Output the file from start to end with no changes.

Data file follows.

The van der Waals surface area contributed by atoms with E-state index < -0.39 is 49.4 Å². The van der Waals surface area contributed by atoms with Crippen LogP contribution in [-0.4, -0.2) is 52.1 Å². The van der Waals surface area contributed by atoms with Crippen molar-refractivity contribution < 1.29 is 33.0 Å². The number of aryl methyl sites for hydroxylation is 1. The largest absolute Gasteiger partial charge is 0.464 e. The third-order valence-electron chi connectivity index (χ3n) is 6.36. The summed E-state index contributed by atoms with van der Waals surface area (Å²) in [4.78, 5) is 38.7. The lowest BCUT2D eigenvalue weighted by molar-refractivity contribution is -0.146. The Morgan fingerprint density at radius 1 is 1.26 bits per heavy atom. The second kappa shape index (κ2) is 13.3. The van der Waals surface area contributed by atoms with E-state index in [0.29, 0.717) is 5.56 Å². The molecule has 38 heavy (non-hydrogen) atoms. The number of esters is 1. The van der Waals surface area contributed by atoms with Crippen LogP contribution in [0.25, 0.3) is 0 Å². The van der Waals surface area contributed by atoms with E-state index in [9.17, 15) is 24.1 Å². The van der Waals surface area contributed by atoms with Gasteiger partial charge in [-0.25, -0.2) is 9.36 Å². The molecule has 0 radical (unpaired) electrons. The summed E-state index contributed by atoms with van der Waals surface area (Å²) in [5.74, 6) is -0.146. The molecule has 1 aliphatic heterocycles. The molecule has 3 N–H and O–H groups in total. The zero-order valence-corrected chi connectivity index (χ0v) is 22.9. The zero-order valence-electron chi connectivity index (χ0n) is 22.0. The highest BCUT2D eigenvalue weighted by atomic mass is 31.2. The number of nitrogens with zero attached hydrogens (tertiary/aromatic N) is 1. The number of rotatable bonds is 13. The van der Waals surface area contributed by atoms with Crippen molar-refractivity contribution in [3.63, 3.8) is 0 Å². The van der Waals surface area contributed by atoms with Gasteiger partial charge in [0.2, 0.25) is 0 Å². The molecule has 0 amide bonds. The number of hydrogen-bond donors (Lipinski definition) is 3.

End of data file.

The van der Waals surface area contributed by atoms with E-state index < -0.39 is 49.4 Å². The van der Waals surface area contributed by atoms with Crippen LogP contribution in [-0.4, -0.2) is 52.1 Å². The van der Waals surface area contributed by atoms with Crippen molar-refractivity contribution < 1.29 is 33.0 Å². The number of aryl methyl sites for hydroxylation is 1. The largest absolute Gasteiger partial charge is 0.464 e. The third-order valence-electron chi connectivity index (χ3n) is 6.36. The summed E-state index contributed by atoms with van der Waals surface area (Å²) in [4.78, 5) is 38.7. The lowest BCUT2D eigenvalue weighted by molar-refractivity contribution is -0.146. The Morgan fingerprint density at radius 1 is 1.26 bits per heavy atom. The second kappa shape index (κ2) is 13.3. The van der Waals surface area contributed by atoms with E-state index in [0.29, 0.717) is 5.56 Å². The molecule has 38 heavy (non-hydrogen) atoms. The number of esters is 1. The van der Waals surface area contributed by atoms with Crippen LogP contribution in [0.25, 0.3) is 0 Å². The van der Waals surface area contributed by atoms with E-state index in [9.17, 15) is 24.1 Å². The van der Waals surface area contributed by atoms with Gasteiger partial charge in [-0.25, -0.2) is 9.36 Å². The molecule has 0 radical (unpaired) electrons. The summed E-state index contributed by atoms with van der Waals surface area (Å²) in [5.74, 6) is -0.146. The molecule has 1 aliphatic heterocycles. The molecule has 3 N–H and O–H groups in total. The zero-order valence-corrected chi connectivity index (χ0v) is 22.9. The zero-order valence-electron chi connectivity index (χ0n) is 22.0. The highest BCUT2D eigenvalue weighted by atomic mass is 31.2. The number of nitrogens with zero attached hydrogens (tertiary/aromatic N) is 1. The number of rotatable bonds is 13. The van der Waals surface area contributed by atoms with Crippen molar-refractivity contribution in [3.63, 3.8) is 0 Å². The van der Waals surface area contributed by atoms with Gasteiger partial charge in [0.2, 0.25) is 0 Å². The molecule has 0 amide bonds. The number of hydrogen-bond donors (Lipinski definition) is 3.